Saturday, 11 April 2015

J.Dimon says “everyone buys Treasuries in a crisis”. Oh yes?

Jamie Dimon says on p.33 of his latest letter to J.P.Morgan shareholders: “In a crisis, everyone rushes into Treasuries to protect themselves. In the last crisis, many investors sold risky assets and added more than $2 trillion to their  ownership of Treasuries (by buying Treasuries or government money market  funds). This will be even more true in the next crisis.” 

First, it’s good to know there’s definitely another crisis coming. Just to confirm that, on p.30 Dimon says “Most important, we will enter the next crisis with a banking system that is stronger than it has ever been.” And on p.31 he says “I will write about this later in this section when we go through a thought exercise of the next crisis.” And on p.32 there’s a heading which runs “Some things never change — there will be another crisis, and its impact will be felt by the financial markets.”

So we can all sleep soundly, ho ho.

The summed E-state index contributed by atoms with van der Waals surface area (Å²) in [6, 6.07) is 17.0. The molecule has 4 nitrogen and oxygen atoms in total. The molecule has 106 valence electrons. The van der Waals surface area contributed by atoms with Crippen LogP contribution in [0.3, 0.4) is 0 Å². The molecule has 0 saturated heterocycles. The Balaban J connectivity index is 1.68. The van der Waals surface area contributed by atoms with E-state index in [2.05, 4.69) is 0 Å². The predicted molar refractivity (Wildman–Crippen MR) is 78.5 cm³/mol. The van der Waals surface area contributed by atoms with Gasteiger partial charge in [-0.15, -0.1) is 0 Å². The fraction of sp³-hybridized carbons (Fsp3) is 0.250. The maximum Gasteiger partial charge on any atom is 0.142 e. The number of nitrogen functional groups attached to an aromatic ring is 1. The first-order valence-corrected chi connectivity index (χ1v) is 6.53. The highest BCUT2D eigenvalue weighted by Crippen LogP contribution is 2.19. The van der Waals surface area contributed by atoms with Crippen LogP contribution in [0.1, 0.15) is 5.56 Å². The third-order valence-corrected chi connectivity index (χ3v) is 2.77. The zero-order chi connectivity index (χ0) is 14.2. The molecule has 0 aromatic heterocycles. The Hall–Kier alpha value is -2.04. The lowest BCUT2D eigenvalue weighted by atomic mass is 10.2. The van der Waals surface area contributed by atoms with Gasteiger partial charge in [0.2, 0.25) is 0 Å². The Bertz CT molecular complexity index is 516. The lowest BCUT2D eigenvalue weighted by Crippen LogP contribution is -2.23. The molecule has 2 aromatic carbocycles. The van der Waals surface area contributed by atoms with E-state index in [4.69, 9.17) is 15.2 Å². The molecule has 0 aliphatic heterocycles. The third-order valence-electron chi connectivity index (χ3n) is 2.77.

Second, how is it possible for “everyone” in the aggregate to “rush into Treasuries”? Or to be more accurate, how is it possible for everyone to rush into one of the safest of all assets, namely US government liabilities? By “government liabilities” I mean government debt (e.g. Treasuries) and base money.

The total stock of those two (government debt and base money) is pretty much fixed in the short term. Of course that total stock can be altered by government deficits or surpluses, but given the typical size of deficits and surpluses, the above “total stock” just can’t change much over the period of a month or two – the sort of period over which we can switch from all “calm and collected” mode into full blown crisis mode.

So in a crisis, if one person moves $X into Treasuries (or more generally into “government liabilities”), it’s a near certainty that someone else moves $X out.

But perhaps I’ve missed something. Guidance will be appreciated.

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